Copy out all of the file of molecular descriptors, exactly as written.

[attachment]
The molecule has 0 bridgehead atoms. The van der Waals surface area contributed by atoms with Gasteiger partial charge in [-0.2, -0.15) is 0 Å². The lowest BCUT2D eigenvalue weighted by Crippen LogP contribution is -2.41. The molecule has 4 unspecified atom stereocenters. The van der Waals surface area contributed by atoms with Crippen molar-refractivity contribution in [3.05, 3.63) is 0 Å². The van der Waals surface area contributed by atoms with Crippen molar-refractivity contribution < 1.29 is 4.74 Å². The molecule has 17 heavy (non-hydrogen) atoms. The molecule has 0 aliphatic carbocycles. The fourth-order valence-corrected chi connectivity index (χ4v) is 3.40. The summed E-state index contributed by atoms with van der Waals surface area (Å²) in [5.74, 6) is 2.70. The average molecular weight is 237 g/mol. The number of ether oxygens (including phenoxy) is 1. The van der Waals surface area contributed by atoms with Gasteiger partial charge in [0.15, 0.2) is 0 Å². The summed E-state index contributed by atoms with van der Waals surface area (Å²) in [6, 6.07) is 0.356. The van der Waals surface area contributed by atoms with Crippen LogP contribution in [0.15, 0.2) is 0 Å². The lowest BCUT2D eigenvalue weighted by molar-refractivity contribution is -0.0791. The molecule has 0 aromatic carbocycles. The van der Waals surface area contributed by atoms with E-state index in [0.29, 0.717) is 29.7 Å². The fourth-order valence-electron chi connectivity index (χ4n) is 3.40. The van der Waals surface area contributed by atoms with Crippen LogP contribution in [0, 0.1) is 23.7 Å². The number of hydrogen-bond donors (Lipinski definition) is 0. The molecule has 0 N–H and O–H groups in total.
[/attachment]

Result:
The molecule has 0 bridgehead atoms. The van der Waals surface area contributed by atoms with Gasteiger partial charge in [-0.2, -0.15) is 0 Å². The lowest BCUT2D eigenvalue weighted by Crippen LogP contribution is -2.41. The molecule has 4 unspecified atom stereocenters. The van der Waals surface area contributed by atoms with Crippen molar-refractivity contribution in [3.05, 3.63) is 0 Å². The van der Waals surface area contributed by atoms with Crippen molar-refractivity contribution < 1.29 is 4.74 Å². The molecule has 17 heavy (non-hydrogen) atoms. The molecule has 0 aliphatic carbocycles. The fourth-order valence-corrected chi connectivity index (χ4v) is 3.40. The summed E-state index contributed by atoms with van der Waals surface area (Å²) in [5.74, 6) is 2.70. The average molecular weight is 237 g/mol. The number of ether oxygens (including phenoxy) is 1. The van der Waals surface area contributed by atoms with Gasteiger partial charge in [0.15, 0.2) is 0 Å². The summed E-state index contributed by atoms with van der Waals surface area (Å²) in [6, 6.07) is 0.356. The van der Waals surface area contributed by atoms with Crippen LogP contribution in [0.15, 0.2) is 0 Å². The lowest BCUT2D eigenvalue weighted by molar-refractivity contribution is -0.0791. The molecule has 0 aromatic carbocycles. The van der Waals surface area contributed by atoms with E-state index in [0.29, 0.717) is 29.7 Å². The fourth-order valence-electron chi connectivity index (χ4n) is 3.40. The van der Waals surface area contributed by atoms with Crippen LogP contribution in [0, 0.1) is 23.7 Å². The number of hydrogen-bond donors (Lipinski definition) is 0. The molecule has 0 N–H and O–H groups in total.